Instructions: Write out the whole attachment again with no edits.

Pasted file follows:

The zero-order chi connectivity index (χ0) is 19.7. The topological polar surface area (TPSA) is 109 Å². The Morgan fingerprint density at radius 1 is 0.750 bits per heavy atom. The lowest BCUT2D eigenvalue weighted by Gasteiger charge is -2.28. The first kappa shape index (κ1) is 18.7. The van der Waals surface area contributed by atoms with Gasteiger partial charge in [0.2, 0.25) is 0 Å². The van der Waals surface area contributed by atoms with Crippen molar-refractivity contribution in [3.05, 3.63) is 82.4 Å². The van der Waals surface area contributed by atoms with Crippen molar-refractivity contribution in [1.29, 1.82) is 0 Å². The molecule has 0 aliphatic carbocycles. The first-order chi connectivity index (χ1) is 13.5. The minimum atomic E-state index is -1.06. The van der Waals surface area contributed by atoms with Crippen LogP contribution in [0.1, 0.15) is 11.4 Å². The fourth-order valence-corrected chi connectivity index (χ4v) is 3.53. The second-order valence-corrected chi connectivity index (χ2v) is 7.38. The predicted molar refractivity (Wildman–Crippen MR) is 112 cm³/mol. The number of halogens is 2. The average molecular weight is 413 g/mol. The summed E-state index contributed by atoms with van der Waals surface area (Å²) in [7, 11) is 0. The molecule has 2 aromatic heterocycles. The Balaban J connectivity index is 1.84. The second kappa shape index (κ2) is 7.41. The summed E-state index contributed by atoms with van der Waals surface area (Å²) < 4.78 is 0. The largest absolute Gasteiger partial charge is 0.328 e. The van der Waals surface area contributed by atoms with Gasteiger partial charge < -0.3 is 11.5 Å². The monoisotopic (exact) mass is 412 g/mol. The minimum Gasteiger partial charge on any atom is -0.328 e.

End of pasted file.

The zero-order chi connectivity index (χ0) is 19.7. The topological polar surface area (TPSA) is 109 Å². The Morgan fingerprint density at radius 1 is 0.750 bits per heavy atom. The lowest BCUT2D eigenvalue weighted by Gasteiger charge is -2.28. The first kappa shape index (κ1) is 18.7. The van der Waals surface area contributed by atoms with Gasteiger partial charge in [0.2, 0.25) is 0 Å². The van der Waals surface area contributed by atoms with Crippen molar-refractivity contribution in [3.05, 3.63) is 82.4 Å². The van der Waals surface area contributed by atoms with Crippen molar-refractivity contribution in [1.29, 1.82) is 0 Å². The molecule has 0 aliphatic carbocycles. The first-order chi connectivity index (χ1) is 13.5. The minimum atomic E-state index is -1.06. The van der Waals surface area contributed by atoms with Crippen LogP contribution in [0.1, 0.15) is 11.4 Å². The fourth-order valence-corrected chi connectivity index (χ4v) is 3.53. The second-order valence-corrected chi connectivity index (χ2v) is 7.38. The predicted molar refractivity (Wildman–Crippen MR) is 112 cm³/mol. The number of halogens is 2. The average molecular weight is 413 g/mol. The summed E-state index contributed by atoms with van der Waals surface area (Å²) in [7, 11) is 0. The molecule has 2 aromatic heterocycles. The Balaban J connectivity index is 1.84. The second kappa shape index (κ2) is 7.41. The summed E-state index contributed by atoms with van der Waals surface area (Å²) < 4.78 is 0. The largest absolute Gasteiger partial charge is 0.328 e. The van der Waals surface area contributed by atoms with Gasteiger partial charge < -0.3 is 11.5 Å². The monoisotopic (exact) mass is 412 g/mol. The minimum Gasteiger partial charge on any atom is -0.328 e.